Background: While the potential adverse outcomes of prenatal exposure to unhealthy lifestyle are widely evidenced, little is known about these exposures in the periconception period. We investigated the associations between lifestyle behaviours and adverse pregnancy outcomes with a unique distinction between preconceptional- and prenatal lifestyle behaviours. Methods: A secondary analysis took place within a prospective multicentre cohort study in the Netherlands, including 3,684 pregnant women. Baseline characteristics and preconceptional and first trimester lifestyle behaviours were assessed through a self-administered questionnaire in the first trimester. Adverse pregnancy outcomes (hypertensive disorders in pregnancy (HDP), small for gestational age (SGA), gestational diabetes (GDM) and spontaneous preterm birth (sPTB)) were reported by healthcare professionals. Data were collected between 2012 and 2014 and analysed using multivariate logistic regression. Results: Women who are overweight, and especially obese, have the highest odds of developing any adverse pregnancy outcome (adjusted odds ratio (aOR) 1.61 (95 % Confidence Interval (CI) 1.31–1.99) and aOR 2.85 (95 %CI 2.20–3.68), respectively), particularly HDP and GDM. Women who prenatally continued smoking attained higher odds for SGA (aOR 1.91 (95 %CI 1.05–1.15)) compared to the reference group, but these odds decreased when women prenatally quit smoking (aOR 1.14 (95 %CI 0.59–2.21)). Women who did not use folic acid supplements tended to have a higher odds of developing adverse pregnancy outcomes (aOR 1.28 (95 %CI 0.97–1.69)), while women who prenatally started folic acid supplements did not (aOR 1.01 (95 %CI 0.82–1.25)). Conclusions: Our results indicate that smoking cessation, having a normal body mass index (BMI) and initiating folic acid supplements preconceptionally may decrease the risk of adverse pregnancy outcomes. Therefore, intervening as early as the preconception period could benefit the health of future generations.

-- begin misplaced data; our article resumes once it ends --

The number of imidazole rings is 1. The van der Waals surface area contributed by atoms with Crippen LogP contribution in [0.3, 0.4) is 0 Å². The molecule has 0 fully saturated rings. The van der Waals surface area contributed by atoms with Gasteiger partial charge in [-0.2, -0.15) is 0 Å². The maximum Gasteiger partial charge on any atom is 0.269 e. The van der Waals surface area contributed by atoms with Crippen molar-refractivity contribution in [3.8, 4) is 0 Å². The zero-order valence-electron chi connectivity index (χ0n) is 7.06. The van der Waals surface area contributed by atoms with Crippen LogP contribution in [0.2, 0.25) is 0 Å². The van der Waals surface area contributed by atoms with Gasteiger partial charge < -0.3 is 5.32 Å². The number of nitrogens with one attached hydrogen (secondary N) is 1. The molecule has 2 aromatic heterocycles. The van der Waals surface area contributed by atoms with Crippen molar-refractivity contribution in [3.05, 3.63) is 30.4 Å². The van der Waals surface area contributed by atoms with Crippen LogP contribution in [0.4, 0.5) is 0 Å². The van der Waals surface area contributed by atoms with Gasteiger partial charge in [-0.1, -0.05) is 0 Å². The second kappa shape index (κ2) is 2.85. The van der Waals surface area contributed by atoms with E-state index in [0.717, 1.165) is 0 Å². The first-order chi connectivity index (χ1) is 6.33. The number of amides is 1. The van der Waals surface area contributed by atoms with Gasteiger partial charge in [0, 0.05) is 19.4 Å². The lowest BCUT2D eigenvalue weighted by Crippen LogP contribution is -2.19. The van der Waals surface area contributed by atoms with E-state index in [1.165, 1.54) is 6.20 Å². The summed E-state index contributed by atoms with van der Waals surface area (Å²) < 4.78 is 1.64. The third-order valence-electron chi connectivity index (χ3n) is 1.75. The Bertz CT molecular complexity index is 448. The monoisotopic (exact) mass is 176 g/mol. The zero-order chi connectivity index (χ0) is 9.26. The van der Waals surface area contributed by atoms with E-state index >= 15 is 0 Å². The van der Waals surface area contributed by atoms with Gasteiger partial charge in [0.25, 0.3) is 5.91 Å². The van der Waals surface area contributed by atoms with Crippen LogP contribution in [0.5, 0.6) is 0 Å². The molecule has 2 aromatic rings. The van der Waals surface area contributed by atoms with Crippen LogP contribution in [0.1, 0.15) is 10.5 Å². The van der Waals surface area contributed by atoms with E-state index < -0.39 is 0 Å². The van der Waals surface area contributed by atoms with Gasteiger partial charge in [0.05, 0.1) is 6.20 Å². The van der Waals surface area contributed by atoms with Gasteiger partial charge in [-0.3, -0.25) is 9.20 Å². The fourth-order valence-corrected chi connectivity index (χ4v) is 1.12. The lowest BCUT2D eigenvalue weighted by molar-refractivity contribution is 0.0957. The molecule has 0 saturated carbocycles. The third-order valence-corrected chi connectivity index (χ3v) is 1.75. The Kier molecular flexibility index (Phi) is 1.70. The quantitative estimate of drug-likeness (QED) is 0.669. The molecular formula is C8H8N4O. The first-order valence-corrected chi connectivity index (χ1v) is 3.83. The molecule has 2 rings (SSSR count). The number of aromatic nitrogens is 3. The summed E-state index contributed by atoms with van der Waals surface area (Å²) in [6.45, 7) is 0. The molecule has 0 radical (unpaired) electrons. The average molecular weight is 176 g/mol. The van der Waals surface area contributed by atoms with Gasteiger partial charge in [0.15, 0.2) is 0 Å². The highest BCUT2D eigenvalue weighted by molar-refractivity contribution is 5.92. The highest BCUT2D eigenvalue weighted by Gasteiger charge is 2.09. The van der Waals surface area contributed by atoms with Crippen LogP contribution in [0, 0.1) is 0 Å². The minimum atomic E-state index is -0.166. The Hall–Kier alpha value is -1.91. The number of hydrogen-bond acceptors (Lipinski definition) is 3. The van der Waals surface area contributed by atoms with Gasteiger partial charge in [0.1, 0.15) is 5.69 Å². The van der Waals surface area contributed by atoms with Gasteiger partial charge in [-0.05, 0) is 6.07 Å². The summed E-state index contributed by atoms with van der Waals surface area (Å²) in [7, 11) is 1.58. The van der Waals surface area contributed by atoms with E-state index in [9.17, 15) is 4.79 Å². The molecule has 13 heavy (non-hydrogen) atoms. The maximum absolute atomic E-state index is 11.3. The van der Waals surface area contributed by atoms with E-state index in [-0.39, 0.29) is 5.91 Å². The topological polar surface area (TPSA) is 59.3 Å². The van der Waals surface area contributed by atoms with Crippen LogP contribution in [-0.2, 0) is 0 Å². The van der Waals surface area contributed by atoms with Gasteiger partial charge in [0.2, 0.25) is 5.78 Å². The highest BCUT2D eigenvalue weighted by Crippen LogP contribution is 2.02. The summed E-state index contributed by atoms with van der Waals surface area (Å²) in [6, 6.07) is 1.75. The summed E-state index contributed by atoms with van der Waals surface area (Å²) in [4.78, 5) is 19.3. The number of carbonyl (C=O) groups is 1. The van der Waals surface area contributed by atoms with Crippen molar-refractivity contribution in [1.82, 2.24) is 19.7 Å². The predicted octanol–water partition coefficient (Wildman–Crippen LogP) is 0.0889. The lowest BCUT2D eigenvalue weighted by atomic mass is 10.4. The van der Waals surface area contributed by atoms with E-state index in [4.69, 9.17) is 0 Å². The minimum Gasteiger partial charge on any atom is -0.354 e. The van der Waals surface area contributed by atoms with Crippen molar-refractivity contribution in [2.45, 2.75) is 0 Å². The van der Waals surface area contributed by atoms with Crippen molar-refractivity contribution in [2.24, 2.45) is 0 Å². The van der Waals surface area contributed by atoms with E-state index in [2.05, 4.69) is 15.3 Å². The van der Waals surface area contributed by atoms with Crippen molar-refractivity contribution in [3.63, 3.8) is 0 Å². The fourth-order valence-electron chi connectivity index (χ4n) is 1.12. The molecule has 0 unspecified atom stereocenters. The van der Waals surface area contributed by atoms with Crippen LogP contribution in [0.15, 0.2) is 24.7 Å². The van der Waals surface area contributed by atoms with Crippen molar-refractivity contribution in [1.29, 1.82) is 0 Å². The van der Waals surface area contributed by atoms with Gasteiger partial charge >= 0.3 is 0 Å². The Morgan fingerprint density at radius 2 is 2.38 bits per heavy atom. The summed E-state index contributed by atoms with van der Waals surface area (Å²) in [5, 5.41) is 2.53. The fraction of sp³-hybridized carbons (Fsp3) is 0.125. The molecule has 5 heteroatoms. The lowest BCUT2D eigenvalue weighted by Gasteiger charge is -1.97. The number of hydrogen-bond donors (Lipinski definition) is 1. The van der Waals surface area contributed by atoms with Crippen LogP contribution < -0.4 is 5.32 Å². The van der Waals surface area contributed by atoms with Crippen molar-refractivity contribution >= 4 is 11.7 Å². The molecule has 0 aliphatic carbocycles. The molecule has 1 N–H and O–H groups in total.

Bibliographical noteFunding Information:
This study has been conducted with the support of The Netherlands Organization for Health Research and Development (ZonMw), grant no. 209020004 and grant no. 209040005.
© 2021, The Author(s).